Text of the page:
And Evermore Shall Be So by Norman Robbins, Manor Theatre Group, North Heath Hall, Horsham, March 28
After a string of saucy and lighthearted comedies Horsham’s Manor Theatre Group has decided to try something a bit darker for it’s latest production.
And Evermore Shall Be So looks at the aftermath of a murder (four years after the dreadful event) and the consequences of a writer getting too close to the truth.
It’s potentially pretty sinister stuff but there’s a streak of black humour running through this show.
To be honest, I think the first scene is a little confusing. The events surrounding the murder are strange, and various unknown characters are mentioned in quick succession, which makes the plot difficult to follow.
However, a sensitive and well-observed performance from Julian Tiley as Reverend Edwin Summerfield really helps the audience engage with the material. Charlie McCulloch also does well as Edwin’s wife Lydia with her effective and naturalistic acting style.
The play picks up significantly when writer Brandon Walsh shows up to look into the crime. Craig Bunce portrays this character’s self-satisfied and over-confident nature in a realistic way. Brandon foolishly adopts an arrogant attitude to his work and subjects without considering potential dangers.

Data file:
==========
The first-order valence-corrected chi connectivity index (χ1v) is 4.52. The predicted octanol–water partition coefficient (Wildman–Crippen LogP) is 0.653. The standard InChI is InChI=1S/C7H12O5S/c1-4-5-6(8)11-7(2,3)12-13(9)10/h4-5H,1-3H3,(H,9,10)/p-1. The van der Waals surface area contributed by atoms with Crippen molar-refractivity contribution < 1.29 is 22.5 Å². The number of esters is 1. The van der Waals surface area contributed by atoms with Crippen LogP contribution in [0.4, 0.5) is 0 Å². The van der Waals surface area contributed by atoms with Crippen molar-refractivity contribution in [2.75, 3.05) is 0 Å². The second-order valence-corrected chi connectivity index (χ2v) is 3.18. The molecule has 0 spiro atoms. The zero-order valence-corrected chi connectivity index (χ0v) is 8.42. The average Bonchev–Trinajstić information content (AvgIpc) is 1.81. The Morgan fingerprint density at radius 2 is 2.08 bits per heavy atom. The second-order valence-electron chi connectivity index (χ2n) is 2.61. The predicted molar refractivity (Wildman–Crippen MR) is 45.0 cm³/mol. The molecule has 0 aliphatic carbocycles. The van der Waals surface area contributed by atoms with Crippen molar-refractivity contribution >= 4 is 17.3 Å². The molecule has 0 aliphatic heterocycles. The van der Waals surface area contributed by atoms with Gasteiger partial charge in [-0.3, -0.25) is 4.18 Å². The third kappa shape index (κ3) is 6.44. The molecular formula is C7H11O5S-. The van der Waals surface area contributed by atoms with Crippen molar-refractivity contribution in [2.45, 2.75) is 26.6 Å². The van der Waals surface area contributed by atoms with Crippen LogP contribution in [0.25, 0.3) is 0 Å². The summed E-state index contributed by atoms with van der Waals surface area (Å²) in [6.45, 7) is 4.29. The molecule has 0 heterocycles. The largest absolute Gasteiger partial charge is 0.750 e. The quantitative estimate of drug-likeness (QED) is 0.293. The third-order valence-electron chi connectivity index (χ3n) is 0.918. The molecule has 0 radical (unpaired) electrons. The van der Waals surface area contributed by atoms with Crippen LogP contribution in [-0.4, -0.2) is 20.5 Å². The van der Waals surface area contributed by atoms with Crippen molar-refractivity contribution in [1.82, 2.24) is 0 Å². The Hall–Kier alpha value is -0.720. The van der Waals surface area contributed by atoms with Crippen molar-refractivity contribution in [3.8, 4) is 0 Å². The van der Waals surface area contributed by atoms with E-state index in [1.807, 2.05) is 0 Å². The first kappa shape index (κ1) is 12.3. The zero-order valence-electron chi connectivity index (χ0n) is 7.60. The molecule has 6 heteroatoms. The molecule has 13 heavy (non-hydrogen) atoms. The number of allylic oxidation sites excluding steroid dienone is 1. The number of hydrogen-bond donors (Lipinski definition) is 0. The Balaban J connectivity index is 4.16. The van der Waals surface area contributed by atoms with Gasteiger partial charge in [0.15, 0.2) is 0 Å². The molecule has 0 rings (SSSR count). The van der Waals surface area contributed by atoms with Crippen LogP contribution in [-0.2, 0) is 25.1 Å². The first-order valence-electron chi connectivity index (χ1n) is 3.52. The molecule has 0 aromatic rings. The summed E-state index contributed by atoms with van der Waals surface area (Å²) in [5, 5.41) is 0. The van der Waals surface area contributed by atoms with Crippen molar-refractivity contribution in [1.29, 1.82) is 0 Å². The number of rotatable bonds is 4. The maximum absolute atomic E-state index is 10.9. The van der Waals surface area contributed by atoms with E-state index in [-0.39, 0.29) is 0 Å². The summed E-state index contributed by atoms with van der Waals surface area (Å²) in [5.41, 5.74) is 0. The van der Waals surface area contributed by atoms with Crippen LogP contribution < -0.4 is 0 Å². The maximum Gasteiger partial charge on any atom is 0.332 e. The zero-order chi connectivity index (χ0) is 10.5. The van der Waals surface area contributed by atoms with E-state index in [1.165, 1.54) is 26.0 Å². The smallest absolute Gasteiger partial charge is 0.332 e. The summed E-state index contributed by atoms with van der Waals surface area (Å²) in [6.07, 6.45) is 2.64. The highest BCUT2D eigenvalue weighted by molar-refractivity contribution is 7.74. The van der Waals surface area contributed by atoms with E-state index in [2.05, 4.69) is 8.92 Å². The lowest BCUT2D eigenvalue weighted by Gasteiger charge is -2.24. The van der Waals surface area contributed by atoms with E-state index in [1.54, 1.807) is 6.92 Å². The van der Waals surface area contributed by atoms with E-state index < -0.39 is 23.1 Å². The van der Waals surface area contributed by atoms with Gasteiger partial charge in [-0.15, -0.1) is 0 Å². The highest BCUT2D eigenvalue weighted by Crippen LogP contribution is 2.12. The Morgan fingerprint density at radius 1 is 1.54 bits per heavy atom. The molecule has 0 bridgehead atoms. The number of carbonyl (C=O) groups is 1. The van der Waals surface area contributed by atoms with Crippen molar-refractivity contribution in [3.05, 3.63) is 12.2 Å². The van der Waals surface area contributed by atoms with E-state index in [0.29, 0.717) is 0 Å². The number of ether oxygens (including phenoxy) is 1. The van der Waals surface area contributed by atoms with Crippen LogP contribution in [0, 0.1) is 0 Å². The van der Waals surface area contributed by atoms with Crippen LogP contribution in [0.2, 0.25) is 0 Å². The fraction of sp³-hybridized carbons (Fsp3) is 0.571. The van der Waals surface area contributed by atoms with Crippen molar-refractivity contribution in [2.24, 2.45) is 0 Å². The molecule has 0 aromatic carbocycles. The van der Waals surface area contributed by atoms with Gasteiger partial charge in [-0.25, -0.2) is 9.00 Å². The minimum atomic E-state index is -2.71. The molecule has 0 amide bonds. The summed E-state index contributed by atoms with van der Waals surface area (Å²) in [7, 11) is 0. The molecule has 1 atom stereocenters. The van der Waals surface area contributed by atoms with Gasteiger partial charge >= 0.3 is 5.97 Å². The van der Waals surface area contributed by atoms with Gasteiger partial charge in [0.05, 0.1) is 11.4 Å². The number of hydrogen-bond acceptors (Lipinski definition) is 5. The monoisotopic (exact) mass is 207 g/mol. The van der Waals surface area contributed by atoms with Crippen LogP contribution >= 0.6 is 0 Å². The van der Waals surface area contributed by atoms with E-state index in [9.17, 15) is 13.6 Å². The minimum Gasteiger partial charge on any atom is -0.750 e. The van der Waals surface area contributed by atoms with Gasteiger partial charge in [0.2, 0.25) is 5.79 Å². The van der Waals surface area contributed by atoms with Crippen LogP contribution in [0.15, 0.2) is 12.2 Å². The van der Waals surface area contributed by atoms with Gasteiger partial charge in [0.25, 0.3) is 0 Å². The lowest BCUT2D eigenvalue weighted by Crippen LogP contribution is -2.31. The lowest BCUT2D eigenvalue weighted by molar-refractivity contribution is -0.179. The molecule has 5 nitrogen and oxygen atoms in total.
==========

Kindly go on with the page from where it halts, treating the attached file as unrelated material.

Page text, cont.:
Mandy Lovell is also strong as the prickly and unpleasant Gwendolyn Cranshawe.
The play really moves into thriller territory at the end of Act One and director Caroline Dernoncourt keeps things tense during a gripping Act Two.
The play’s focus is on Edwin here but it’s arguably Andy Bates as Roy Steadman who keeps audience members on the edges of their seats. It’s an understated yet menacing performance and the audience is always aware of him as a (potentially) threatening figure.
Once again, Manor Theatre Group has picked an ensemble piece, so there are too many performers for a short review to discuss fully. However, Anna Bird (as housekeeper Ida Cornish), Kathryn Felton (as Helen Lilywhite) and Roger Kidd (as Maurice Walker) also offer memorable performances, and all actors put in an admirable effort to bring Norman Robbins’ story to life.
The charming Manor Theatre Group is currently celebrating its 35th year of producing shows in the Horsham District.
Let’s hope it will still be going strong in another 35.